There's a natural tendency when
reviewing politicians and their actions to be critical or over-critical. So
it's nice to point out something that is moving in the right direction.
President Barack Obama wants Americans to dig deeper into our pockets to
expand college education. Let's update college indoctrination done in the
name of education.
The Miss-Lou’s breaking news:
Several dozen candidates have qualified for
local elections. March is Natchez Powwow time.
New Centreville hospital will be opening soon. New airport director
is ready to take over.
The Advice Goddess:
She is a 30-something woman, and her
best friend is a guy. They talk and text day and night, and she truly adores
Terry Savage on money:
A 401k or another employer sponsored
retirement program can be considered the backbone of your retirement
McAllister on health:
Telling an older person she or he
should no longer drive is difficult. It can be a devastating blow to the
senior, who may resist vigorously.
Thomas Sowell thinking clearly:
Guiliani said he did not think President Obama loves America. An
overwhelming cascade of criticism engulfed the former mayor.
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Civil Rights Movement changed the legal landscape
by Charlie Mitchell
Just as an obituary sums up a person’s whole life in a few sentences, time
compresses history into headlines.
• The British were
oppressive, so American colonists threw off the yoke and created the
United States of America.
• Hitler, Mussolini
and the emperor of Japan wanted to
control the world, but the Allied powers put an end to their nefarious ways.
• White Americans,
especially in the South and overwhelmingly in
Mississippi, were racists until the Civil Rights
Movement came along and made everybody equal.
Wait. Is that last
one right? Let’s see if it can be worded a little more precisely. Let’s
resist the temptation to overly condense.
The Declaration of
Independence came 281 years after European settlement of the
New World began. Lots happened.
conquering of Hitler, Mussolini and Hirohito didn’t eliminate evil from the
Just as certainly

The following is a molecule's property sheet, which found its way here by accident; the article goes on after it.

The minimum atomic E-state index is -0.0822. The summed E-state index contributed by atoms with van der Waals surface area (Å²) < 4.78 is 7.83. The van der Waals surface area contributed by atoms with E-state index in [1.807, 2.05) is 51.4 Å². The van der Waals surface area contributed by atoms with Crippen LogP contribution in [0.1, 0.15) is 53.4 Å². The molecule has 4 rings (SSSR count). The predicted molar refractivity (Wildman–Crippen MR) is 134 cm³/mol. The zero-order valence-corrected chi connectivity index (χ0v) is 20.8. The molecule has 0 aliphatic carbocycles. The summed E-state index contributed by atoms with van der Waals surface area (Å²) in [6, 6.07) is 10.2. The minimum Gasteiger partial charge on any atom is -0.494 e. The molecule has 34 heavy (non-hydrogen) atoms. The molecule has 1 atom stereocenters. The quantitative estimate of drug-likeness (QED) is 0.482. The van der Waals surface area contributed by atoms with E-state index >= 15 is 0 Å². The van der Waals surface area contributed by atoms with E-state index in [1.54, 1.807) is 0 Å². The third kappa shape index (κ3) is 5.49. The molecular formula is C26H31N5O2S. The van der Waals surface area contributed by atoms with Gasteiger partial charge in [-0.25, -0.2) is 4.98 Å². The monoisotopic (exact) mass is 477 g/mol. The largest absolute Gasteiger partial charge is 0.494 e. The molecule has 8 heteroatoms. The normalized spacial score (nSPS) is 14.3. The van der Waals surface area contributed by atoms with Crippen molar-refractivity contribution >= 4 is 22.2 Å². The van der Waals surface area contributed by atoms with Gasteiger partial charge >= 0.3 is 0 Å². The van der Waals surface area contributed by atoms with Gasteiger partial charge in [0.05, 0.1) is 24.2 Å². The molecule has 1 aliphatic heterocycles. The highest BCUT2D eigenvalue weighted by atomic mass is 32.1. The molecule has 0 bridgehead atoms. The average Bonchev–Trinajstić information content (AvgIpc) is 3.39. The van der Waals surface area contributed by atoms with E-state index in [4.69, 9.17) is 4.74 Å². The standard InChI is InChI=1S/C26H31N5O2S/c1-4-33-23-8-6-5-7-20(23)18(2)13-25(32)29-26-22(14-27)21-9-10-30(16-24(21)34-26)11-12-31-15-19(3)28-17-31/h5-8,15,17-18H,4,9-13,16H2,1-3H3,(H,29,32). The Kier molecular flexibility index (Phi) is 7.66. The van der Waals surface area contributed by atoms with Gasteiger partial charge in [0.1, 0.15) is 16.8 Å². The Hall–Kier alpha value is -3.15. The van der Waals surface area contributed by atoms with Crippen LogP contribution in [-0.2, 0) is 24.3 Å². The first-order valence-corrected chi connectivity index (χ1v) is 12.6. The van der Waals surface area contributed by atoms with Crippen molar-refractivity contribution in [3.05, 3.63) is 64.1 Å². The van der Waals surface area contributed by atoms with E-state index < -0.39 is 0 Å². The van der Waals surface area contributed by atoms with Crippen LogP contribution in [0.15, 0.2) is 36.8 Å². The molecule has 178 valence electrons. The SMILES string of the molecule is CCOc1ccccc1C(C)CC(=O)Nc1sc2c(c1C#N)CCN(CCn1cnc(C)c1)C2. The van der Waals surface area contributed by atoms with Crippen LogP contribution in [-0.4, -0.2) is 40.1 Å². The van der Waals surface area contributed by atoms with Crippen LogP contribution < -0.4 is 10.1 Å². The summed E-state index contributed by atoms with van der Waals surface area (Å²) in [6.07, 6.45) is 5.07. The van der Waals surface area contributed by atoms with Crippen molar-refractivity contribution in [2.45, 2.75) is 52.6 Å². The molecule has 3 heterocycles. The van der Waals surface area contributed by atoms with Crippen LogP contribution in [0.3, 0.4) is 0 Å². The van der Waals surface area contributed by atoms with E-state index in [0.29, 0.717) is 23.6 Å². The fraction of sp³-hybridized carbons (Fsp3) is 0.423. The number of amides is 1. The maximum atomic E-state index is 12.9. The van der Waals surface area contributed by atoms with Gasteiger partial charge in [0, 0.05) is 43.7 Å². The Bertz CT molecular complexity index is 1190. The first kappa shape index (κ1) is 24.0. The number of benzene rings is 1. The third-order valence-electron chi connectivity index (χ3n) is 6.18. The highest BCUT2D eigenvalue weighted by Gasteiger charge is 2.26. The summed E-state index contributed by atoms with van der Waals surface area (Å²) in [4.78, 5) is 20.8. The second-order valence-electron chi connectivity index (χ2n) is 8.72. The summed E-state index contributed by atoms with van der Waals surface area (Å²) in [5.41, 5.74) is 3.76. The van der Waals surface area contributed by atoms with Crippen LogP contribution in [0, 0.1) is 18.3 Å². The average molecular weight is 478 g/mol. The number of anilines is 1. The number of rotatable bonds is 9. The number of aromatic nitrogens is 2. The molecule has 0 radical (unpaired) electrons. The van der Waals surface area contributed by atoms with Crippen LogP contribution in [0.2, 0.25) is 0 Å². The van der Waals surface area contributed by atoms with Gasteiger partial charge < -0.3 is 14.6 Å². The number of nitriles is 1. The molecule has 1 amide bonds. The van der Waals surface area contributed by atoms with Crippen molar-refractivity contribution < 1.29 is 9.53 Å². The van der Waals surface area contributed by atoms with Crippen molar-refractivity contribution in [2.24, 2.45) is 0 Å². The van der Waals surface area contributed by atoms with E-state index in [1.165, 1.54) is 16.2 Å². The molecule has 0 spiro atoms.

the Civil Rights Movement did not cleanse the nation of racism.
anniversaries of so many events of that movement, including the whopper
remembrance of the march at Selma, Ala.,
there’s cause (and opportunity) to dig deeper.
Try this as a more
• Jim Crow laws
institutionalized racism by keeping black Americans from voting, by keeping
schools, hotels and public transit racially segregated and by allowing
racial discrimination in housing and employment until the Civil Rights
Movement resulted in federal laws and court rulings overcoming such official
acts and business practices.
That’s better. It
makes clear that the movement’s main target was the law. That’s where it
hearts and minds was a side benefit. It was good that so many who thought
segregation was OK thought things through and came to a different
understanding, as Dr. Martin Luther King Jr. advocated. It was good that so
many “saw the light” as a result of atrocities such as the unprovoked
beatings and bloodshed at Selma.
Not a lot of people
who were in that march are still around. U.S. Rep. John Lewis, D-Ga., is. He
sustained a skull fracture. In a story about the anniversary events, he was
asked about linkage between the violence at Selma
in 1965 and the violence that followed the killing of Michael Brown in
Mo., last year. He told The
Associated Press there was one distinction: “The only thing that is so
different (is that) today, I don’t think many of the young people have a
deep understanding of the ways of nonviolent direct action.”
Andrew Young, in
the same story, elaborated: “There was nothing magic about
Selma,” said the aide to Dr. King who went on to be ambassador to
the United Nations and mayor of Atlanta. “Selma just gave us the right to vote. But if
you don’t vote, and don’t take advantage of that right, you’re living in a
If you didn’t get
Young’s point, read his quote again. It’s profound. It asks, “What has been
done with the freedom’s won?”
The sad answer? In
where two-thirds of residents are black, voter turnout in the mayoral
election three months after Brown was killed, according to the AP story, was
12.2 percent. About one of 10 people voted.
meant nothing — zero, zip nada — to them.
Again, the Civil
Rights Movement resulted in new legal barriers and legal consequences for
those engaging in racism, but did nothing to end it. People, regardless of
age or color, are as individually free in 2015 as they were in 1965 to adopt
and hold racist beliefs.
It is equally
accurate to say that practicing the full rights that come with American
citizenship is as optional as it ever was, except for a wider array of
Americans. People choose whether to work for and seek education, choose
whether to create and sustain families and choose whether to work
constructively to improve their communities.
For minorities, the
Civil Rights Movement removed legal impediments, those artifices that said
it was OK to open doors to some people and not to others. But to paraphrase
Young, the decision to walk through, just like the decision to engage in
racism, is still up to the individual.
History should not
lead us to believe the Civil Rights Movement had the purpose or the effect
of any direct or forced change to anything other than the law.
The Voting Rights
Act was passed by Congress and signed by President Lyndon Johnson a mere
five months after the bloodshed near the Edmund
Bridge. But absent
constructive, personal use of the freedoms won, the anniversary is
Charlie Mitchell is a Mississippi journalist. Write to him at